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The global cybersecurity skills gap increased to 26.2% compared to 2021, according to the (ISC)2 2022 Cybersecurity Workforce Study.  A survey by the World Economic Forum found that 59% of businesses would find it difficult to respond to a cybersecurity incident due to the shortage of skills.

With a widening skills gap, it’s safe to ponder – Could diversity and inclusion among the workforce and organizations be the solution to closing the cybersecurity talent and skills gap? -Perhaps.

How so? For starters, I have two suggestions.

First, IT and Cybersecurity Recruiters could start educating themselves, dig more deeply, and recognize they are part of the problem. Surely, recruiters are aware of the underlying causes as to why employers and hiring managers are dismissing diverse candidates, or prematurely eliminating them from interviews and job offers. Yet, they say nothing, they do nothing.

How about taking initiative despite the push back? Give the applicant a chance to sell their abilities, potential, and passion. Candidates cannot do this unless the recruiter chooses to pick up the phone, return the email, review the resume. So pick up the phone and call the candidate, regardless of their keyword matches, name, college degree, or less than satisfactory resume.

Recruiters have the power to make or break opportunities for candidates. I challenge cybersecurity recruiters to step up and fight for the diverse, underrepresented candidate who may not have the experience, training, educational background, or easy-to-pronounce name that may fit into your ideal for the cybersecurity job vacancy your client is hiring for. Be brave and tenacious enough to submit the candidate anyway. When you receive a rejection from the hiring manager asking, “Why?” or rejecting the candidate. Then use your negotiating power to fight for them.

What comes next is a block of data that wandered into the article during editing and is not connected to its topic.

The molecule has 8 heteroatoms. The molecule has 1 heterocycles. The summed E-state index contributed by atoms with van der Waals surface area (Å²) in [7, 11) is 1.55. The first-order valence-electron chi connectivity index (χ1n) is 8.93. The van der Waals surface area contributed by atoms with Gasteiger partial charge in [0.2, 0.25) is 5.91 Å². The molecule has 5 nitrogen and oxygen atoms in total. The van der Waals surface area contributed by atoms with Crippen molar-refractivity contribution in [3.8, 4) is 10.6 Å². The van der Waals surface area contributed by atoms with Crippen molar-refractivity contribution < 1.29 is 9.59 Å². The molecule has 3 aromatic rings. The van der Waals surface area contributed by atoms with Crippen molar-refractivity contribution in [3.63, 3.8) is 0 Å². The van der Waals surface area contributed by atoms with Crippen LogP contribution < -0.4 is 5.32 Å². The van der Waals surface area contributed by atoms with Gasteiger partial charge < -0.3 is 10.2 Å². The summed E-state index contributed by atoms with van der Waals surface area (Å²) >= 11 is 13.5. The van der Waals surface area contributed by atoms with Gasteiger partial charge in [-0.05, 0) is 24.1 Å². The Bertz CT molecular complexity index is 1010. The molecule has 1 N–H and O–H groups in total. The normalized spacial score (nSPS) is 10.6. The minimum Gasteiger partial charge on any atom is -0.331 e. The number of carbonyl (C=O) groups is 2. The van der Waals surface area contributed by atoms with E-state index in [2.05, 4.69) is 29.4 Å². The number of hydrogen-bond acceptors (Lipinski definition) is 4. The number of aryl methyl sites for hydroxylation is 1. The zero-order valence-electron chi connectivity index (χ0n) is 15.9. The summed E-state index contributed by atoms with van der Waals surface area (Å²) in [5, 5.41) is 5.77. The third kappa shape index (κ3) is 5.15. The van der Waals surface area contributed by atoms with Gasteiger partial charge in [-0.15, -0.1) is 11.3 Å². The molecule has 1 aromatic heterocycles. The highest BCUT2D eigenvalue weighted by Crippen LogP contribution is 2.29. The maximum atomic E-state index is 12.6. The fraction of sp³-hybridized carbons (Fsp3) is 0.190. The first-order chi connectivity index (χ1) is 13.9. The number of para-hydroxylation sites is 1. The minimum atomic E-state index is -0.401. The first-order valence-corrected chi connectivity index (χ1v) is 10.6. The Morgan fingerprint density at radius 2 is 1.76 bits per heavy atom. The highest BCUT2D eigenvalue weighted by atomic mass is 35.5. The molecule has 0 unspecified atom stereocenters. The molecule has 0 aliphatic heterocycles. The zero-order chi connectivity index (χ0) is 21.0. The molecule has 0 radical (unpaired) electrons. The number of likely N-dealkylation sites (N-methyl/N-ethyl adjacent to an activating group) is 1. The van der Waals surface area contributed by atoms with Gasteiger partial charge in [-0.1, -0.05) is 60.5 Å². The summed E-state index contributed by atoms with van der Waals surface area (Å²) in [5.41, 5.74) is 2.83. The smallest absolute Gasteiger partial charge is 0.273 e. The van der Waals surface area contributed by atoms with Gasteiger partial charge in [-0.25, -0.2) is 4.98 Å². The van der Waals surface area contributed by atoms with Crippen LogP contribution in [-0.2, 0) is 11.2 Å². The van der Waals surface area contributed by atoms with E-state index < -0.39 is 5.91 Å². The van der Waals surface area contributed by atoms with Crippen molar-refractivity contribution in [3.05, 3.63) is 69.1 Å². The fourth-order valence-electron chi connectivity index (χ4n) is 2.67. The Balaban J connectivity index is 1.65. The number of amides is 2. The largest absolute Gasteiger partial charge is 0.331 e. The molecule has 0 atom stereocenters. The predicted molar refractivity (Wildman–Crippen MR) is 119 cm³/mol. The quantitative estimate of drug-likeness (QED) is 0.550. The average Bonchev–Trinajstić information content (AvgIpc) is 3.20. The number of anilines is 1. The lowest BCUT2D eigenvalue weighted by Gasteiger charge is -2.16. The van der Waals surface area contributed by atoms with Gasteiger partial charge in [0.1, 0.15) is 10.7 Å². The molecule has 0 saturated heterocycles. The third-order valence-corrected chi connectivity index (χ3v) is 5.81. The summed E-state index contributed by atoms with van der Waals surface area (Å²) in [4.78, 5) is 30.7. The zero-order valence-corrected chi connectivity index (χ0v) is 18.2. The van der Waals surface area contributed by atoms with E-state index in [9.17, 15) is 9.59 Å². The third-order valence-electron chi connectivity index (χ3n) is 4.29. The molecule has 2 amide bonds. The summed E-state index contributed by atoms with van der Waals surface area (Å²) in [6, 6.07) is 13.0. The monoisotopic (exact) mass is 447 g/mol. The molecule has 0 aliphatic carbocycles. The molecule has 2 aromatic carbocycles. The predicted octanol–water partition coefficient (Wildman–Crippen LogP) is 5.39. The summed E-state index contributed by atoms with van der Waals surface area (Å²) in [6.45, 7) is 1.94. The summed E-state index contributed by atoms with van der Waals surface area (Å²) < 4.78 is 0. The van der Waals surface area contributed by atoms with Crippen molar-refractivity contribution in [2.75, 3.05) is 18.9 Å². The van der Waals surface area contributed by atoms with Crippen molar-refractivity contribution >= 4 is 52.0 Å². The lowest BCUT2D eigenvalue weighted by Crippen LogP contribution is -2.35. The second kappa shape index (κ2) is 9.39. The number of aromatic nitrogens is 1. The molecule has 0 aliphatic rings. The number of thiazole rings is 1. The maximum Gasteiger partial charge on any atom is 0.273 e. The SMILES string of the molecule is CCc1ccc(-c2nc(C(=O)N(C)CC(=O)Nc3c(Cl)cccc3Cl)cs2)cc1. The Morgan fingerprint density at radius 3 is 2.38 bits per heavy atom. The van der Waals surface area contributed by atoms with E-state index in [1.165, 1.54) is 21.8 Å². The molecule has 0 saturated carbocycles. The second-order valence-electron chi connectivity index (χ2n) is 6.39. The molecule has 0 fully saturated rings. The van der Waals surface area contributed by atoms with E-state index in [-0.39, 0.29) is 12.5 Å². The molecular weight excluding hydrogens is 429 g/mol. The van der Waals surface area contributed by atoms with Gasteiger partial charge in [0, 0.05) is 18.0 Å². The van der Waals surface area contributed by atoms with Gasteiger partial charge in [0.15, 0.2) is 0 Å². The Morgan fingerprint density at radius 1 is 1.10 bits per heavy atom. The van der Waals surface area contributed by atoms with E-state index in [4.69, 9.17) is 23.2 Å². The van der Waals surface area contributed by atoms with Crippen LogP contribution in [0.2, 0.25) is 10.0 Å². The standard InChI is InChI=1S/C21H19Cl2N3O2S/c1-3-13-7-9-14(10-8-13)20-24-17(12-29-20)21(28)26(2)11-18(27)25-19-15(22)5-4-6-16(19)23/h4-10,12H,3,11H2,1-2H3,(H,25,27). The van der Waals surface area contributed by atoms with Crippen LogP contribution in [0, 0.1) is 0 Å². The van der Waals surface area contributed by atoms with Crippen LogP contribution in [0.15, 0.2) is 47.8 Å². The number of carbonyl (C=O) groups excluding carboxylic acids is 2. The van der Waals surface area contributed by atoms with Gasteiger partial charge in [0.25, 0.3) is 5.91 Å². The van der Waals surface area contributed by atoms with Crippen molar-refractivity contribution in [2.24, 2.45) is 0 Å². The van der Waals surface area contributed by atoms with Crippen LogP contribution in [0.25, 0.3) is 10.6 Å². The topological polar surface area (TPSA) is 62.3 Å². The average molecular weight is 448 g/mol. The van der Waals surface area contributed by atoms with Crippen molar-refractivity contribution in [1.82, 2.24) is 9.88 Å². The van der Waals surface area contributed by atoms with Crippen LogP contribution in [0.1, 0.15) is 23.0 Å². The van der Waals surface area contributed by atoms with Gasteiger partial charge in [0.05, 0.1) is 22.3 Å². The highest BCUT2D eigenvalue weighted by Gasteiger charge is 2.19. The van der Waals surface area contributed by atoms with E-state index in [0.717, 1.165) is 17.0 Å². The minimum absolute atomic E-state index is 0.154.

Secondly, make cybersecurity training and education more easily attainable and accessible for new hires, minority women and men, and veterans. Many diverse and underrepresented candidates, such as women and veterans are not yet aware of the abundance of cybersecurity training resources readily available for them.

Employers can partner with Bolt Resources and affiliates such as ISSA, Global Cybersecurity Alliance, and National Institute of Standards and Technology (NIST) to receive free to low cost cybersecurity training and education resources, making it more easily accessible to minority women and men, which will ultimately contribute to securing your organization’s critical infrastructure.

As Bolt Resources Cybersecurity Talent Advisors our mission is to enable, encourage, and empower the next generation of cybersecurity leaders, while being an Advocate, Friend, and Coach to the cybersecurity workforce, GENZers, Women, Minority Women and Men, Veterans, men and women over 50, Neurodivergent personalities, the Mental Health and DEI community.

As the Founder of Bolt Resources, I pledge to be a difference maker, to serve as a trusted Advocate to the DE&I community, to use my influence to inspire change in organizations and leadership, and pave the way for all current or aspiring cybersecurity professionals to be granted equal opportunity for success in their cyber career ambitions.

If you are seeking a trusted cybersecurity staffing agency to support your cybersecurity hiring needs, or to partner alongside you in your cyber career journey, contact Bolt Resources today. We look forward to meeting you!

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